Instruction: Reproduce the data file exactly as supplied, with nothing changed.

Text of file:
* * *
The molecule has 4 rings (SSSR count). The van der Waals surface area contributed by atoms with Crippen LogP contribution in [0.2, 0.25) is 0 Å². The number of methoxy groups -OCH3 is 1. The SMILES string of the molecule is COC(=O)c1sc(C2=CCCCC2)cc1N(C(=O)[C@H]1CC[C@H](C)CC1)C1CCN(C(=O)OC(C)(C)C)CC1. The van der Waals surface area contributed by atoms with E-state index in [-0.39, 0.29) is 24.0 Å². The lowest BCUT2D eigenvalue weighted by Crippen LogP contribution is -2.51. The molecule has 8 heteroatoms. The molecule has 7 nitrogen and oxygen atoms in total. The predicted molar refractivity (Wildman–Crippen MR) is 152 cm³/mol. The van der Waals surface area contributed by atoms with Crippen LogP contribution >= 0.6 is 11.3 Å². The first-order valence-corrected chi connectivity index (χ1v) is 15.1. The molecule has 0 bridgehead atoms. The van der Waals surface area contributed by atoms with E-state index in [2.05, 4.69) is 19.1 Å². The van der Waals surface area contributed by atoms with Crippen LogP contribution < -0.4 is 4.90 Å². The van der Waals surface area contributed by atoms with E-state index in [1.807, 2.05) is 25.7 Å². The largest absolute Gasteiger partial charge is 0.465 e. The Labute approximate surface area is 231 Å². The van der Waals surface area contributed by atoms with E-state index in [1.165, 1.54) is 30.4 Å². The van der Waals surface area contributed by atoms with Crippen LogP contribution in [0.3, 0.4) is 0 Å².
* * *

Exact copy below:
The molecule has 4 rings (SSSR count). The van der Waals surface area contributed by atoms with Crippen LogP contribution in [0.2, 0.25) is 0 Å². The number of methoxy groups -OCH3 is 1. The SMILES string of the molecule is COC(=O)c1sc(C2=CCCCC2)cc1N(C(=O)[C@H]1CC[C@H](C)CC1)C1CCN(C(=O)OC(C)(C)C)CC1. The van der Waals surface area contributed by atoms with E-state index in [-0.39, 0.29) is 24.0 Å². The lowest BCUT2D eigenvalue weighted by Crippen LogP contribution is -2.51. The molecule has 8 heteroatoms. The molecule has 7 nitrogen and oxygen atoms in total. The predicted molar refractivity (Wildman–Crippen MR) is 152 cm³/mol. The van der Waals surface area contributed by atoms with Crippen LogP contribution >= 0.6 is 11.3 Å². The first-order valence-corrected chi connectivity index (χ1v) is 15.1. The molecule has 0 bridgehead atoms. The van der Waals surface area contributed by atoms with E-state index in [2.05, 4.69) is 19.1 Å². The van der Waals surface area contributed by atoms with Crippen LogP contribution < -0.4 is 4.90 Å². The van der Waals surface area contributed by atoms with E-state index in [1.807, 2.05) is 25.7 Å². The largest absolute Gasteiger partial charge is 0.465 e. The Labute approximate surface area is 231 Å². The van der Waals surface area contributed by atoms with E-state index in [1.165, 1.54) is 30.4 Å². The van der Waals surface area contributed by atoms with Crippen LogP contribution in [0.3, 0.4) is 0 Å².